WASHINGTON (Oct. 8, 2014)-- As physicians spend less time with their patients, often as little as 10-15 minutes per appointment, they grow increasingly wary of the limited emotional support they can provide within that time frame.
George Washington University (GW) physician Neal Sikka, M.D. talked to physicians from every specialty, from across the country, and found physicians are looking for ways to give their patients more emotional support, outside the time constraints of a doctor's office.
"I didn't realize this concern was so pervasive," said Sikka, director of the Innovative Practice Section at the GW Medical Faculty Associates and associate professor of emergency medicine at the GW School of Medicine and Health Sciences. "I spoke with internists, breast cancer specialists, radiologists, surgeons, oncologists... all of them said providing this underlying emotional support is a real concern. And this story was replicated around the country."
This was the impetus for creating HerStory, a new app launched by 22Otters, which provides a platform for women affected by breast cancer and mastectomy to share their voices with other patients. Using the app, women record supportive personal stories, health advice, and practical tips.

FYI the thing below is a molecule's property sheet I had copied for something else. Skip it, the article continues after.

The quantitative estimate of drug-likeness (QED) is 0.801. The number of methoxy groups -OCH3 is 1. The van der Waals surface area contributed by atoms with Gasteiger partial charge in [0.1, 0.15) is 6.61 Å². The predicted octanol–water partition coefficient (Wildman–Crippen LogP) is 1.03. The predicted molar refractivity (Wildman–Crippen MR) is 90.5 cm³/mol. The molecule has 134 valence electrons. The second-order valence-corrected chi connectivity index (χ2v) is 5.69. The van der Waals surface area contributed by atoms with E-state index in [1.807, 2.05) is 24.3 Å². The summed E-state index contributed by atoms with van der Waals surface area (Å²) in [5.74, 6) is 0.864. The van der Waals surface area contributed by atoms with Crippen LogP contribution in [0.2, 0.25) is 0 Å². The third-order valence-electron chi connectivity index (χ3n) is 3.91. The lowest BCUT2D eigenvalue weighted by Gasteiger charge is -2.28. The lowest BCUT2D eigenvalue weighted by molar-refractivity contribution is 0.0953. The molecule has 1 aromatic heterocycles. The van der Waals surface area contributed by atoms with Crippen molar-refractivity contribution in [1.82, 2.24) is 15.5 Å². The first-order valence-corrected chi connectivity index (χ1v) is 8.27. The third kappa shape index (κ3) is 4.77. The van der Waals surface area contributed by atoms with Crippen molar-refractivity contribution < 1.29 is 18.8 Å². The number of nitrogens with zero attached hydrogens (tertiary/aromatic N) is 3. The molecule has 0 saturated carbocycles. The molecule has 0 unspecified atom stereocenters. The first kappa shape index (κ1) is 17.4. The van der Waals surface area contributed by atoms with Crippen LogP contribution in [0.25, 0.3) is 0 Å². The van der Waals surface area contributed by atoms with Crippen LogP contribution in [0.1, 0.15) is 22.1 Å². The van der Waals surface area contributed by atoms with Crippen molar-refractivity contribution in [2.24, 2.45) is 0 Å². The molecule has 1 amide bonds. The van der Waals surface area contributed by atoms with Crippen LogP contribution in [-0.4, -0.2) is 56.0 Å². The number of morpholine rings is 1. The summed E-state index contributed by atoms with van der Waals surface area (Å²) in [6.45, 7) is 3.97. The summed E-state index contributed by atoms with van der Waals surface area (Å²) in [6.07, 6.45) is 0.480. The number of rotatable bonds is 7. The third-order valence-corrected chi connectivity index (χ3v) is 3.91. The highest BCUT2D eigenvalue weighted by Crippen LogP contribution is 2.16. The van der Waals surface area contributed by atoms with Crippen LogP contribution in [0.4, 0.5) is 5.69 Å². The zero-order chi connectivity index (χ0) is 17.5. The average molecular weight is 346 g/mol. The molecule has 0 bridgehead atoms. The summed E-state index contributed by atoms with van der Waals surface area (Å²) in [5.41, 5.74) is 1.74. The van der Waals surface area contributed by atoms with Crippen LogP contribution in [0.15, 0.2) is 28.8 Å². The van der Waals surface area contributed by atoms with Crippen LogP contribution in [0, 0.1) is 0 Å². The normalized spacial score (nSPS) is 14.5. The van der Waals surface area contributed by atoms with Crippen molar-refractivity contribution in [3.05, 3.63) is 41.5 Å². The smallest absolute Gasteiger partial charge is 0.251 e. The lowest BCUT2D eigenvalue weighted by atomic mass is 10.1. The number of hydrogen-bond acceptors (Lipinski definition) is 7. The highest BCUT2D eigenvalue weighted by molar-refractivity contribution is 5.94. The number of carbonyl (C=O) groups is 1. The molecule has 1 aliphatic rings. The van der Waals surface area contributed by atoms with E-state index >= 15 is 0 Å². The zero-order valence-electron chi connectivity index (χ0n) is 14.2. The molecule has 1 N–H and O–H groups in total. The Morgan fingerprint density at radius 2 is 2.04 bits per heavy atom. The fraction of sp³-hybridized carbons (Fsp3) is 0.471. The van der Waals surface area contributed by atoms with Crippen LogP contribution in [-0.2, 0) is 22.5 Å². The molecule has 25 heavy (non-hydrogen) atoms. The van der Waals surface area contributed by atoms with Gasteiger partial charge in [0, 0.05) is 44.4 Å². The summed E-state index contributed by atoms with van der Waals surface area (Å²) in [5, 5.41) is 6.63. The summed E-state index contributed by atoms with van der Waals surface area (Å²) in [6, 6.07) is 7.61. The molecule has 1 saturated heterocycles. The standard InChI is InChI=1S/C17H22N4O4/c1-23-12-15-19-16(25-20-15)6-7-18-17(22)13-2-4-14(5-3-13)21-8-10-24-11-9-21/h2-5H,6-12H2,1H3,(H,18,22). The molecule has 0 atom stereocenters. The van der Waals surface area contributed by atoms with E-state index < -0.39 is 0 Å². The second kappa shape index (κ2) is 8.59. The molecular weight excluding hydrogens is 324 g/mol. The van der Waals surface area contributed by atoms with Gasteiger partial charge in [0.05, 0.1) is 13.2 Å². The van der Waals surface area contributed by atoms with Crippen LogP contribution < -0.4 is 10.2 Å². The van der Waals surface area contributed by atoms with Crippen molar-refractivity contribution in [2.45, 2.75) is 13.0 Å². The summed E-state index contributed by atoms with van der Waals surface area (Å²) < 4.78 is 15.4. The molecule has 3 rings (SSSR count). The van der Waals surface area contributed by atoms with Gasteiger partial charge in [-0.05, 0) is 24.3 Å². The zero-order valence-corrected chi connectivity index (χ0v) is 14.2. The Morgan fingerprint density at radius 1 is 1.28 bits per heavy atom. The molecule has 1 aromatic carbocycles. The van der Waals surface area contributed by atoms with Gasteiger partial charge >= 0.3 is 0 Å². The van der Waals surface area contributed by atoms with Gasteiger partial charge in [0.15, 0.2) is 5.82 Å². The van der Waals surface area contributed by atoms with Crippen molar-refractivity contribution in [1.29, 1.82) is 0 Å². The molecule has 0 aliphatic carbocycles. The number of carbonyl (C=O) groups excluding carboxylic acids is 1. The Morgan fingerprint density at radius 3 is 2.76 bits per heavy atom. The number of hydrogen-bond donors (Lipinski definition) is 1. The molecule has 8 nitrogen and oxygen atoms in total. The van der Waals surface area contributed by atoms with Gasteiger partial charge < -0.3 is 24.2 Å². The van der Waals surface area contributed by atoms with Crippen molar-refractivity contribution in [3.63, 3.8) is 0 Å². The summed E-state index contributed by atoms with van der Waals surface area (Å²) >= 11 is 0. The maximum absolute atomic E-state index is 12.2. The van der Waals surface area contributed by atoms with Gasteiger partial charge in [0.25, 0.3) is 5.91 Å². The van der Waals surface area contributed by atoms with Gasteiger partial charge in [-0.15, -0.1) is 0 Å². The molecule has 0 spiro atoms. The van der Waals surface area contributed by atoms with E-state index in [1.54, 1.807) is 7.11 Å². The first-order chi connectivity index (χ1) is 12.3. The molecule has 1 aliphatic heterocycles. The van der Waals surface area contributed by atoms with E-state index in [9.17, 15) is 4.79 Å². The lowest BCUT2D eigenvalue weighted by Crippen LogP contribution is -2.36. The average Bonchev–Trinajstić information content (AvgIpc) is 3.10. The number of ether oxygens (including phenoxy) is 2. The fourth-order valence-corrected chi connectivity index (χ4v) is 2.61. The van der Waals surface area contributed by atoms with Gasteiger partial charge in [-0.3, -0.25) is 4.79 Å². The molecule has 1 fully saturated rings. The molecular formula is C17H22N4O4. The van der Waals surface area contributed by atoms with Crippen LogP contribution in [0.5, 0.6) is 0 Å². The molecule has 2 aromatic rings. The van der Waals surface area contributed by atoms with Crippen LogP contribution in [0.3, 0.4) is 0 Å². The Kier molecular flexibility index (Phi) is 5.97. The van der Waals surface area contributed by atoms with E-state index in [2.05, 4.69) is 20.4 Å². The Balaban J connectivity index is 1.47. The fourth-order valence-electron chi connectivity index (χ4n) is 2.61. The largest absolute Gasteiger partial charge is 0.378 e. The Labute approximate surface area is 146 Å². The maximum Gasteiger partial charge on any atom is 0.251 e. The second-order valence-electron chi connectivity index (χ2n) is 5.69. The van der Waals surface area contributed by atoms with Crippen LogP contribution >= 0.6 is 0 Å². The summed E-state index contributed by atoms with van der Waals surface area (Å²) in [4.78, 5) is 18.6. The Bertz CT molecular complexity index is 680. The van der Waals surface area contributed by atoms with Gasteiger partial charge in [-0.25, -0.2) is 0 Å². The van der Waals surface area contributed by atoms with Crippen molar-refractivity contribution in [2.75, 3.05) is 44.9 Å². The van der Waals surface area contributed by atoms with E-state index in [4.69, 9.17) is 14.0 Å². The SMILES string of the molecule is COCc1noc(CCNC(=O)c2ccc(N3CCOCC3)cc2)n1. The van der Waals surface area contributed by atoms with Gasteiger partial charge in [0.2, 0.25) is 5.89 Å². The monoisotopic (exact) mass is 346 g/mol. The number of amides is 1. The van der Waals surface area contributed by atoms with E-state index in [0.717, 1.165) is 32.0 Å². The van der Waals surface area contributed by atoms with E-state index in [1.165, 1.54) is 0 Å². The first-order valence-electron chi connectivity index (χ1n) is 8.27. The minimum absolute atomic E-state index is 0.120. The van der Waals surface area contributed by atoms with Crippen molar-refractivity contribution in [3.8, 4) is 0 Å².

"In our research, we found a number of studies showing patient stories can be therapeutic for other patients," said Sikka. "We also found that while there are lots of exercise or diet apps oriented toward healthier patients, there are fewer apps available for patients with disease. We are looking for ways to use technology to help these patients in a real way."
As chief medical officer at 22Otters, Sikka is part of a team that reviews each story before it's available on the app. Audio recordings give the listener the ability to connect, but the recorder maintains a level of anonymity not found in a Facebook post or video. If women are uncomfortable sharing their voice, their story can be re-recorded using a voiceover. He hopes this platform will be expanded to support patients affected by other women's health issues, as well as men's health issues.
"The number one reason a patient will download a health app is if it is doctor recommended," said Sikka. "Downloading an app like HerStory is easy and can provide important and much needed emotional relief for patients. Working with doctors on the creation of this app provides insight into health care gaps and how technology can help fill them."
Sikka is a practicing emergency physician, who also conducts research and teaches on the topics of telemedicine and mobile health at GW. At 22otters, he is offering guidance on apps intended to help patients prepare for complicated procedures, such as colonoscopies, and manage care at home after discharge. With HerStory, Sikka will continue to find innovative ways for patients to receive the support they need.
Media: To interview Dr. Sikka, please contact Lisa Anderson at firstname.lastname@example.org or 202-994-3121
About the GW School of Medicine and Health Sciences:
Founded in 1824, the GW School of Medicine and Health Sciences (SMHS) was the first medical school in the nation's capital and is the 11th oldest in the country. Working together in our nation's capital, with integrity and resolve, the GW SMHS is committed to improving the health and well-being of our local, national and global communities. smhs.gwu.edu